I begin this brief essay with a simple question – why teach sociology? I respond with a simple answer: there are many reasons to teach sociology. We might teach sociology because it is a body of scientific and humanistic knowledge about the social world. Another reason to teach sociology is that we want people to think carefully about their social world. We might also teach simply to broaden a students knowledge. If nothing else, teaching is a variety of public sociology, where we bring our discipline to the public via the classroom.

You can also answer this question in reference to the student. Most students have a tangential interesting in sociology, only a handful will want academic careers. Thus, we teach because we want the public to have basic familiarity with sociology.

If you buy these answers, then it guides you toward a general attitude toward teaching. Most of our time we should focus on the basic facts of the social world and the ideas we can use to analyze them. We should only occasionally used oddball ideas or examples. The instructor should boil down their discipline to core ideas that will be easy to remember and relentlessly focus on them in class. It also draws toward the idea of respect for students. We care what they think and we want them to have a positive view of the field.

What do you think about teaching sociology? Use the comments.

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Written by fabiorojas

December 1, 2017 at 5:01 am

conflict vs. consensus theory: another bogus teaching distinction

In a lot of old textbooks, and a few newer ones as well, you get this argument that social theories can be divided up into theories of conflict vs. theories of consensus. Marx is a conflict guy because his theory revolves around class divisions. Durkheim is consensus guy because he talks about social solidarity.

Sad! Social theory is not built in this way. Usually, consensus and conflict are dependent variables that are explained by other independent variables. Let’s take Marx. Did he *always* claim that there would be class conflict? Nope! Example: the theory of false consciousness describes the conditions under which people do not resist capitalist institutions. So, for Marx, the degree of conflict is a variable that is driven by other things. Same for Durkheim. The degree of social solidarity varies in Durkheim’s theory and is affected by things like urbanization and the division of labor.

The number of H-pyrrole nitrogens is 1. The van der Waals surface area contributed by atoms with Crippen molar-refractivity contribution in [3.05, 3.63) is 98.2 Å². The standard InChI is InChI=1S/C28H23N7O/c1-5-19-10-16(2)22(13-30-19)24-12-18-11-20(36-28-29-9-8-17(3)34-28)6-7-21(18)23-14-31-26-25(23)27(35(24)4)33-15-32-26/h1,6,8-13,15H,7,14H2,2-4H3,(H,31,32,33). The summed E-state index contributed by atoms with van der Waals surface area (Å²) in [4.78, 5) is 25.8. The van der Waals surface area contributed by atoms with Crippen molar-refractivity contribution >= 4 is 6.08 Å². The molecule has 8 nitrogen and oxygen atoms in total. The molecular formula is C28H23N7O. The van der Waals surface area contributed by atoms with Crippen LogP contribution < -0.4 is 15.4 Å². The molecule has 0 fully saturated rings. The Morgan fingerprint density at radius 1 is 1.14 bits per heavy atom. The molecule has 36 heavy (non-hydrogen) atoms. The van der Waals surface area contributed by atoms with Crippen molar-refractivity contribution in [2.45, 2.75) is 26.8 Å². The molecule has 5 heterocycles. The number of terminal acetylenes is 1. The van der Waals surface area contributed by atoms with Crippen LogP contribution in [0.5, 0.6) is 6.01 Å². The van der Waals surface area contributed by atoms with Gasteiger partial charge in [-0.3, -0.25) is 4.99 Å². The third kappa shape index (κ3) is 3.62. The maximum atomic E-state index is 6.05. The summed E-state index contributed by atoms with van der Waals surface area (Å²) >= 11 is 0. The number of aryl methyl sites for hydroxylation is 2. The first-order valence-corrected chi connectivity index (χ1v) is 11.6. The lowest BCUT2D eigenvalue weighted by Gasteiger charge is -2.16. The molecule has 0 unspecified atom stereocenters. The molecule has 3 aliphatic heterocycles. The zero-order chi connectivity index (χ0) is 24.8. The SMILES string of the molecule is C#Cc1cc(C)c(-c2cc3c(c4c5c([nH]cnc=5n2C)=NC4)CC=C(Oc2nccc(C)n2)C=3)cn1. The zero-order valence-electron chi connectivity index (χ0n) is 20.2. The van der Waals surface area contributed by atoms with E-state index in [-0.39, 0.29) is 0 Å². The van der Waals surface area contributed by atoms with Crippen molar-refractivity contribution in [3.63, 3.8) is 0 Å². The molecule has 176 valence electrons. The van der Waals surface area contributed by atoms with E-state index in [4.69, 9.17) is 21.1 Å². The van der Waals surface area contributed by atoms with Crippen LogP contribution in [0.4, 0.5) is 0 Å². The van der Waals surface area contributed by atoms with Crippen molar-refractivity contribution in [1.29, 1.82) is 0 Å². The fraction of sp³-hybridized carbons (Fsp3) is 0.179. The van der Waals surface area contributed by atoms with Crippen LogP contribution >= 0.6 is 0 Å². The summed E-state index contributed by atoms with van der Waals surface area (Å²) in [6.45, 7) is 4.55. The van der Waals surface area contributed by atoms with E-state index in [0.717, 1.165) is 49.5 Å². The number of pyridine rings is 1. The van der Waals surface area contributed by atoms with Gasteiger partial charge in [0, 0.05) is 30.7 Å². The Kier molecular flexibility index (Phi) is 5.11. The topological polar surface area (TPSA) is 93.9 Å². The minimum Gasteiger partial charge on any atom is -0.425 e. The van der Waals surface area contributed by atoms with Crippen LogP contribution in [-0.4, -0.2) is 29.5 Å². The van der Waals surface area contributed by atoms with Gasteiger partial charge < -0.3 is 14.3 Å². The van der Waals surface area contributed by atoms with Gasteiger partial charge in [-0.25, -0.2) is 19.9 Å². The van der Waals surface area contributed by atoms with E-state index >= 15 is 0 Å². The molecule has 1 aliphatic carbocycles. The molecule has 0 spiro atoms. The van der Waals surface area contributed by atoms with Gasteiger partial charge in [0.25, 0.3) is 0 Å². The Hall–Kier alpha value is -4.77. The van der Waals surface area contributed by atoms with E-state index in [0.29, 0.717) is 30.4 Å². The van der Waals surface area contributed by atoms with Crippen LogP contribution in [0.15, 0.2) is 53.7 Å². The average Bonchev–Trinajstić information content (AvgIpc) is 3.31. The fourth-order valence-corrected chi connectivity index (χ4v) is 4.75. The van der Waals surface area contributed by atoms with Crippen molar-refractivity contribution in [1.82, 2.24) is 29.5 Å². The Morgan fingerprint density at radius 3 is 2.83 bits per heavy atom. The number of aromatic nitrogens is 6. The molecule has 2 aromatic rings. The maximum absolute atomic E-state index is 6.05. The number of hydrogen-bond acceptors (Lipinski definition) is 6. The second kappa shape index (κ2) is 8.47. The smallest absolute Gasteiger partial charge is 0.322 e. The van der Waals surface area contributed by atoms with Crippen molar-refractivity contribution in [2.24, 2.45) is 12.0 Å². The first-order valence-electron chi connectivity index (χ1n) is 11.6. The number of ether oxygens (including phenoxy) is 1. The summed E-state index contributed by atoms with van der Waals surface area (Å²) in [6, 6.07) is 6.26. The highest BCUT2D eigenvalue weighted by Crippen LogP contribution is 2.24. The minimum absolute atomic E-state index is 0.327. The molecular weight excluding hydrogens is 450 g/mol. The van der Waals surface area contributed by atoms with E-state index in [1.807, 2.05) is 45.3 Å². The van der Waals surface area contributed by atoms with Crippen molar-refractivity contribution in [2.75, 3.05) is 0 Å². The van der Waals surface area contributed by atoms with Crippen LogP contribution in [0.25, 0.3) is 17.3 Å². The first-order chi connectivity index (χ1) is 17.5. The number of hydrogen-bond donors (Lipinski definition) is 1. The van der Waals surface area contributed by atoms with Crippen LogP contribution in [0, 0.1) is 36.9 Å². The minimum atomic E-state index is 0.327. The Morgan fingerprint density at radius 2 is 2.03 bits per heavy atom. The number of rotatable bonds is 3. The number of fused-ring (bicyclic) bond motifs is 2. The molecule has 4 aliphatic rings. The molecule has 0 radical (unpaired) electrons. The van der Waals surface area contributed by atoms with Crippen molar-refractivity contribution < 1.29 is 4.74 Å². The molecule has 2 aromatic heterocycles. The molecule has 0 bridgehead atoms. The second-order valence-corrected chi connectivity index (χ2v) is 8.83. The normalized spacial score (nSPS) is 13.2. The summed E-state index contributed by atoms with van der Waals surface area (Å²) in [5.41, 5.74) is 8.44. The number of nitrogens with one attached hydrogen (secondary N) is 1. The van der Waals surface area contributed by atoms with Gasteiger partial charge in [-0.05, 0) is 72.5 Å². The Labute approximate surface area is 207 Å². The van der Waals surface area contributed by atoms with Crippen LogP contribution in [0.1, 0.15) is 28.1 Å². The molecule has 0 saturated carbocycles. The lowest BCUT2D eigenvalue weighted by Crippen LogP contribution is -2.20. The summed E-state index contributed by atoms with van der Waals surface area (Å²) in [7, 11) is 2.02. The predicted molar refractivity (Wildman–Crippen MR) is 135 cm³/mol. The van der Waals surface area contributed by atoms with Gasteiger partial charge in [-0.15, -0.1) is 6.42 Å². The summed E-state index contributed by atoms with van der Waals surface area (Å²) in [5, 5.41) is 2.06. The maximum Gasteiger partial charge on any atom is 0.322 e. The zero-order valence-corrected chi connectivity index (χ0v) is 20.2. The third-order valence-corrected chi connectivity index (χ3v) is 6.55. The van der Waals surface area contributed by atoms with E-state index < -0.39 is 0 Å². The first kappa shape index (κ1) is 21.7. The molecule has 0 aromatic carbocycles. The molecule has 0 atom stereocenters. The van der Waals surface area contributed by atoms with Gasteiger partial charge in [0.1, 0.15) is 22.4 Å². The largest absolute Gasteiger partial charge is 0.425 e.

The conflict/consensus distinction is not a horrible idea, but it is not one that supported by further examination of sociology’s major theories. It conflates dependent and independent variables.

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Written by fabiorojas

June 8, 2017 at 12:02 am

contemporary vs. classic social theory: another bogus teaching distinction

A while back, I was telling a friend on the phone about my book, Theory for the Working Sociologist. He asked me about it and I said, “it’s social theory but illustrated with modern research.” He then said, “oh, that could be a book for a contemporary theory theory course.” I mumbled, “sure,” but soon as we were done, I was like, “no, that’s not right.”

In this post, I want to explain why I don’t buy into the “classic v. contemporary” distinction in theory. Let’s start with a statement of what I do and do not argue:

  •  Claim: Breaking up social theory courses into “classic” and “contemporary” is not a great way to teach. It misleads people about the basic nature of sociology and it is not an optimal way to teach *average* undergrads and grad students about how sociology works,
  • Do not claim the following: Sociology/social theory has no historical phases. A historical treatment of theory has no value. The humanities (e.g., close readings of classic texts) has no place in sociology.  Older texts have no value. I reject these claims.

Let me lay out the argument in a number of steps: